Tokyo stocks lost further ground Thursday in the wake of an overnight plunge on Wall Street.

The 225-issue Nikkei average listed on the first section of the Tokyo Stock Exchange lost 258.67 points, or 1.11 percent, to close at 23,087.82, after falling 13.81 points Wednesday.

The Topix index of all TSE first-section issues closed down 17.81 points, or 1.08 percent, at 1,626.44, after a 2.17-point drop the previous day.

Disheartened by falls in all three major U.S. stock price gauges Wednesday, investors moved to sell stocks from the opening bell of Thursday’s trading on the TSE.

The U.S. market tumble came as hopes for a recovery in the U.S. economy receded due to the lower-than-expected U.S. service sector purchasing managers index for September, released by British financial data provider IHS Markit, brokers said.

They also cited U.S. Federal Reserve Chairman Jerome Powell expressing concern over economic uncertainties amid the novel coronavirus crisis, and pointing to the need for a new stimulus package.

The Nikkei showed some resilience after sinking nearly 250 points shortly after the opening, but fell deeper into negative territory in the afternoon to temporarily shed over 300 points.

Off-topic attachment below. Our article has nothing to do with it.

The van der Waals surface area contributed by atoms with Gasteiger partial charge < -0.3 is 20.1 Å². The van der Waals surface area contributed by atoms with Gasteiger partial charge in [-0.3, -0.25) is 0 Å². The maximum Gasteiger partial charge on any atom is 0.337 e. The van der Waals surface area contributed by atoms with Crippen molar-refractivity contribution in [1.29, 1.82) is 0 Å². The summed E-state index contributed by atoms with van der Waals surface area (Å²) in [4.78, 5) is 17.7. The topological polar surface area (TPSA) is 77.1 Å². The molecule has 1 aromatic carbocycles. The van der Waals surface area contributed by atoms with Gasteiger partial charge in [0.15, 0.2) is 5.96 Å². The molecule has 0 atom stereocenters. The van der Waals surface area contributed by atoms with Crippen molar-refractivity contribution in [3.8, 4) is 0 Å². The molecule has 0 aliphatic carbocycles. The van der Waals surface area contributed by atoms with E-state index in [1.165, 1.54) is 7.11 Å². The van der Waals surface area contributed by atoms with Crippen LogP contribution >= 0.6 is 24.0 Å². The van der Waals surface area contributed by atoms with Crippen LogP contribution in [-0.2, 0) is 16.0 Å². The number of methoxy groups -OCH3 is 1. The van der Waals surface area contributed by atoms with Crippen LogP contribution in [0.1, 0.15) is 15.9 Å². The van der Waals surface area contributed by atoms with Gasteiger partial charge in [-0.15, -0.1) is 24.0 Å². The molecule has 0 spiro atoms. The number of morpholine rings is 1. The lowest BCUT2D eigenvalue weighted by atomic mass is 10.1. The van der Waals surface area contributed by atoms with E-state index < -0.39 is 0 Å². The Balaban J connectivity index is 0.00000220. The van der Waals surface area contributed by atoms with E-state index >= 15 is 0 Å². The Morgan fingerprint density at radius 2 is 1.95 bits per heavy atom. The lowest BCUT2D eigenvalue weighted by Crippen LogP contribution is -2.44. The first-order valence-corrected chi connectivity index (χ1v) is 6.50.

The dive came on the heels of falls in the Chinese stock market, as well as U.S. Dow Jones industrial average futures in off-hours trading, market sources said.

“Investor sentiment was hurt by stalled talks in the United States over a fresh coronavirus relief package,” Yutaka Miura, senior technical analyst at Mizuho Securities Co., noted.

Meanwhile, the Tokyo market’s resilience in early trading came on the back of expectations for purchases of exchange-traded funds by the Bank of Japan, he said.

On the TSE first section, falling issues overwhelmed rising ones 1,685 to 419, while 72 issues were unchanged.

First-section volume decreased to 1.25 billion shares from Wednesday’s 1.52 billion.

Automaker Toyota, electronic device maker Nidec and other export-oriented issues succumbed to heavy selling, reflecting uncertainties over the world economy amid growing novel coronavirus cases in Europe and the stalemated virus stimulus talks in the United States.

Job information provider Recruit Holdings and medical information company M3 were also out of favor.

On the other hand, clothing retailer Shimamura jumped 5.25 percent, thanks to its rosy preliminary sales data for September.

Among other major winners were food producer Meiji Holdings and parcel delivery firm Yamato Holdings.

In index futures trading on the Osaka Exchange, the key December contract on the Nikkei fell 270 points to 22,920.

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